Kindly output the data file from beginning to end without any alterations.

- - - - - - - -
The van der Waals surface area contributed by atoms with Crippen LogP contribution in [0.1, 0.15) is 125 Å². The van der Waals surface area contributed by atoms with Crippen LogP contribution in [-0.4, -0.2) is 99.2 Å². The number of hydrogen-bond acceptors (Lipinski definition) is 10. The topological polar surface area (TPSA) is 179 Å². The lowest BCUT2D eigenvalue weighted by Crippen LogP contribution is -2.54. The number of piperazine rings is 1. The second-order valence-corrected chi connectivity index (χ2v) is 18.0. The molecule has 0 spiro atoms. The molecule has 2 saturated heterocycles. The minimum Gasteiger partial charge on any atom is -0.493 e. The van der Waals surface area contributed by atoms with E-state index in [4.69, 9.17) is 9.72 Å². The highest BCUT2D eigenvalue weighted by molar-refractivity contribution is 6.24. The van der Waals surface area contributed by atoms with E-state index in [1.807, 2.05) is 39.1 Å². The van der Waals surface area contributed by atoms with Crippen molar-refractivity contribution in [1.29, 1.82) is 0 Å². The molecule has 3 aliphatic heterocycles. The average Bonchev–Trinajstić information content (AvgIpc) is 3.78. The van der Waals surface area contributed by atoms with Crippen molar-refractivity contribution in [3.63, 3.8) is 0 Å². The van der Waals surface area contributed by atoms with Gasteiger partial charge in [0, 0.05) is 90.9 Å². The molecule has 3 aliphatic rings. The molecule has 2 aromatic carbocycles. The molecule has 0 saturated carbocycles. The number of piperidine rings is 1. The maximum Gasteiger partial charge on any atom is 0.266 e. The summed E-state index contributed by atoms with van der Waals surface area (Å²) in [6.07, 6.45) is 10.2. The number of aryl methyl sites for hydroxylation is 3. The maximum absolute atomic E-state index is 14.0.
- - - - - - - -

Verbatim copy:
The van der Waals surface area contributed by atoms with Crippen LogP contribution in [0.1, 0.15) is 125 Å². The van der Waals surface area contributed by atoms with Crippen LogP contribution in [-0.4, -0.2) is 99.2 Å². The number of hydrogen-bond acceptors (Lipinski definition) is 10. The topological polar surface area (TPSA) is 179 Å². The lowest BCUT2D eigenvalue weighted by Crippen LogP contribution is -2.54. The number of piperazine rings is 1. The second-order valence-corrected chi connectivity index (χ2v) is 18.0. The molecule has 0 spiro atoms. The molecule has 2 saturated heterocycles. The minimum Gasteiger partial charge on any atom is -0.493 e. The van der Waals surface area contributed by atoms with E-state index in [4.69, 9.17) is 9.72 Å². The highest BCUT2D eigenvalue weighted by molar-refractivity contribution is 6.24. The van der Waals surface area contributed by atoms with E-state index in [1.807, 2.05) is 39.1 Å². The van der Waals surface area contributed by atoms with Crippen molar-refractivity contribution in [1.29, 1.82) is 0 Å². The molecule has 3 aliphatic heterocycles. The average Bonchev–Trinajstić information content (AvgIpc) is 3.78. The van der Waals surface area contributed by atoms with Crippen molar-refractivity contribution in [3.63, 3.8) is 0 Å². The van der Waals surface area contributed by atoms with Gasteiger partial charge in [0, 0.05) is 90.9 Å². The molecule has 3 aliphatic rings. The molecule has 2 aromatic carbocycles. The molecule has 0 saturated carbocycles. The number of piperidine rings is 1. The maximum Gasteiger partial charge on any atom is 0.266 e. The summed E-state index contributed by atoms with van der Waals surface area (Å²) in [6.07, 6.45) is 10.2. The number of aryl methyl sites for hydroxylation is 3. The maximum absolute atomic E-state index is 14.0.